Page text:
Friday, 16 July 2010 00:00
I’m the married father of three sons, aged 6 to 14, so the idea of finding a cool place for Dad to spend some alone time—where no one either asks me to do anything or complains about something—occasionally crosses my mind.
So when I read in The Wall Street Journal last week that the federal government was selling via public auction the Latimer Reef Lighthouse in Long Island Sound, a place I had not ever heard of until that very moment, I needed to check it out.
I did so knowing Mrs. Barry would never sign on to such a real estate transaction, even though the Fishers Island Sound, NY property as of this writing can be acquired for slightly over $10,000, the minimum bid. Plus, not having a boat would prove problematic for me, as well. The site is only accessible by watercraft. Someone has already offered to buy the lighthouse for $10,000, and this columnist will not be engaging in a bidding war with them.
Nonetheless, I will share with you, the lighthouse buying public, what I learned during my due diligence. The U.S. General Services Administration (GSA), which has since 2000 administered the federal program that conveys historic lighthouses to new stewards in accordance with the National Historic Lighthouse Preservation Act, prepared a 19-page invitation for bids. It offers details on what you’ll get if this parcel becomes part of your real estate portfolio. The Latimer Reef Lighthouse’s particulars can be found at https://propertydisposal.gsa.gov. The U.S. Coast Guard and the National Park Service are the other federal agencies involved in the sales process.
If you like what you see, and can live with some of the restrictions on the property’s use even after its transfer to a private owner, then place a bid at www.auctionrp.com. The deadline for submissions is not listed as yet. Registered bidders will get a tour of the site within the next few weeks.
The 46-foot, four-story cast iron and brick tower has no utility services and is listed on the National Register of Historic Places, a designation limiting the structural improvements which may be needed to make the place habitable. And, even though Fishers Island Sound, NY is closer to Mystic, CT than to Montauk, NY, Suffolk County’s town of Southold has jurisdiction over the lighthouse’s zoning.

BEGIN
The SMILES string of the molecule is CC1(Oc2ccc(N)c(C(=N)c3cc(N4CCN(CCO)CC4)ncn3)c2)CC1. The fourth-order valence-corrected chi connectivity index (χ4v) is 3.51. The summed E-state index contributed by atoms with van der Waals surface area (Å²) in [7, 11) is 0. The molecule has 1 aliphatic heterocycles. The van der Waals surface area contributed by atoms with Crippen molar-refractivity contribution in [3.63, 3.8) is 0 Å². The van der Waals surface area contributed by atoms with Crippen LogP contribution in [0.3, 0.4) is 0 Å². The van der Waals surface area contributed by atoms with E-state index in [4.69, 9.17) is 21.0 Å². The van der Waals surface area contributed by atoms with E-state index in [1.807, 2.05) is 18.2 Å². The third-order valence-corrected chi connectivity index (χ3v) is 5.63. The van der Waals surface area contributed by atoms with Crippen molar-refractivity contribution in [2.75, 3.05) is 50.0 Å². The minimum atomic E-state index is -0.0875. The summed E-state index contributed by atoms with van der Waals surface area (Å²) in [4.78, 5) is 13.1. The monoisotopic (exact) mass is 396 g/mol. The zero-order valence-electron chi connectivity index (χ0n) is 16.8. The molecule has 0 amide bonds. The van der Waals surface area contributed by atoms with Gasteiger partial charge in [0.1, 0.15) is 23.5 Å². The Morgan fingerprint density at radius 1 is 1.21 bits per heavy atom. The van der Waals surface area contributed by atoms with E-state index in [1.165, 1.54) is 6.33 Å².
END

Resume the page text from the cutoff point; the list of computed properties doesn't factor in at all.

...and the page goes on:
The town of Southold knows this already. Their website has an entire section devoted to the East End lighthouses within their purview. Back when the Latimer Reef Lighthouse was manned, its first three stories served as living quarters and the fourth story constituted the watch deck, Southold’s website reports. The lighthouse opened in 1884, and has been in its current state since 1974, historical records indicate.
There are obstacles to having ‘quiet time’ at the Latimer Reef Lighthouse: the Coast Guard operates an automated light at the locale which flashes once every six seconds and an active fog signal horn/bell will remain there, too, the bid invitation states. Come to think of it, those features may form the building blocks of a Latimer Reef Nightclub.
Mike Barry, a corporate communications consultant, has worked in government and journalism. Email: MFBARRY@optonline.net